The Evidence

When you get right down to it, Jumanji is a surprisingly dark and mature film, considering dancing CGI monkeys play such a big role in the narrative. There are themes concerning the death of parents and how it can erode childhood innocence; how regret, fear, and being alone can be psychologically crippling and how hating your father can unknowingly make you become him. But it's also a film centered around a magical board game that brings every last childhood fear imaginable into a tangible existence. The film is at its best when it is balancing these very adult themes with the much more whimsical and childish side. Director Joe Johnston made a name for himself with that balance in films like The Pagemaster and Honey, I Shrunk The Kids. Besides these dark psychological tones there's also more than a fistful of slapstick humor and sight gags. The film's ability to slip in and out of these two vastly divergent tones rests heavily on Robin Williams' shoulders. He's an actor who has consistently played against the image he's created for himself as a comedian by taking more serious or darker roles.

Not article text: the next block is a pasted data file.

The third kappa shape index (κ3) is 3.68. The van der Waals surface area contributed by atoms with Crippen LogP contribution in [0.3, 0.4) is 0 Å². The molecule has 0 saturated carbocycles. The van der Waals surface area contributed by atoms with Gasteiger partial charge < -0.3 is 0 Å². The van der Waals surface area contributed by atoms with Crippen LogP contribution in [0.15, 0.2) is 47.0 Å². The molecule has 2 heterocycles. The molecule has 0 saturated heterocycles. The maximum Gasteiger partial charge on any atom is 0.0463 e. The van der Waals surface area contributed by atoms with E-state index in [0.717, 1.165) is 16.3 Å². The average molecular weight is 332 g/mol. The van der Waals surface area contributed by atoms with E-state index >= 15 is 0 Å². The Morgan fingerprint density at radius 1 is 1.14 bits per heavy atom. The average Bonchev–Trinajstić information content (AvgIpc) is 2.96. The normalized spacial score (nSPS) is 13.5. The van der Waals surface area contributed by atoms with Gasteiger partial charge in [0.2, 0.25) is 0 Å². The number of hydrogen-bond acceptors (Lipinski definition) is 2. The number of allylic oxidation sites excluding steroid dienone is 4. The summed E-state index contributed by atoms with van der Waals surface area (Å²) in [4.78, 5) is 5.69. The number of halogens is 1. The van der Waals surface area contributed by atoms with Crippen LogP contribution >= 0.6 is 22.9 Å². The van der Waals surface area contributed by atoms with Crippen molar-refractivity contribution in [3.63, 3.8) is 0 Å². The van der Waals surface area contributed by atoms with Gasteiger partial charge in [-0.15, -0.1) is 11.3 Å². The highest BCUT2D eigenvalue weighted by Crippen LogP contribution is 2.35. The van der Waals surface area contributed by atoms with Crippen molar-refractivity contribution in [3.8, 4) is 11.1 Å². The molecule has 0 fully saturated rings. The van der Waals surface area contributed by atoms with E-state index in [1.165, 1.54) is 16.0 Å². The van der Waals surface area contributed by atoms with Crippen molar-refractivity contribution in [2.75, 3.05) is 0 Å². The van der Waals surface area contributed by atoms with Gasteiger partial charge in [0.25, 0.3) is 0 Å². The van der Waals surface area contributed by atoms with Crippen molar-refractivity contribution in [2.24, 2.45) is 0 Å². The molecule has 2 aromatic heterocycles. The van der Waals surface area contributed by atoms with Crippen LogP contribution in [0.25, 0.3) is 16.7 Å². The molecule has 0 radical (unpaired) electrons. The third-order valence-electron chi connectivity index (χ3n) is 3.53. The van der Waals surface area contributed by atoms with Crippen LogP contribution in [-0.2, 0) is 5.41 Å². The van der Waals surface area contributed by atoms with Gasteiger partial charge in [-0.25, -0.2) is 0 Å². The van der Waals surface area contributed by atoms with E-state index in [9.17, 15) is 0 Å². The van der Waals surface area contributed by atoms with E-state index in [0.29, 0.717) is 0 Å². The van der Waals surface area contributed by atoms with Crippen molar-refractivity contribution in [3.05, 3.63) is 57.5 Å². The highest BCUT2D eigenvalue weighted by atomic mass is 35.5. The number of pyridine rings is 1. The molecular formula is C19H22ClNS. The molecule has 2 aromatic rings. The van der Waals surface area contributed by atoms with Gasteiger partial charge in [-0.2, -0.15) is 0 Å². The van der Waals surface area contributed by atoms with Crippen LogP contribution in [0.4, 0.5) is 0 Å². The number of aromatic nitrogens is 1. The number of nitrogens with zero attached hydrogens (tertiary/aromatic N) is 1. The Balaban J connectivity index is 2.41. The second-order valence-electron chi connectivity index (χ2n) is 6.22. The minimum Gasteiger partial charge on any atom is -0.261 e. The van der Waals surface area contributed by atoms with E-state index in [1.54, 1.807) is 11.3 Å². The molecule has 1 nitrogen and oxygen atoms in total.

His role as Alan Parrish is far from his most comedic and even further from his most dramatic, but it finds a pitch perfect balance between the two extremes. It's an incredibly meaty role considering that Williams has to play a character who's been trapped in a nightmarish jungle for the last 26 years and brought back into an almost alien future world. Much of the comedy is derived from Williams trying to adjust to a technically advanced culture and also on the fact that he is basically a child stuck in a man's body. Much of the emotional gravitas rests with Williams too; especially with him trying to come to grips with the fact that his parents are dead and that the last memory he has is of disappointing them. This theme is made into a darker subtext by the fact that the image of his father has manifested itself into the character of Van Pelt, a psychotic big game hunter that torments Alan at every turn. I wonder what a cocaine addled Freud would have to say about that.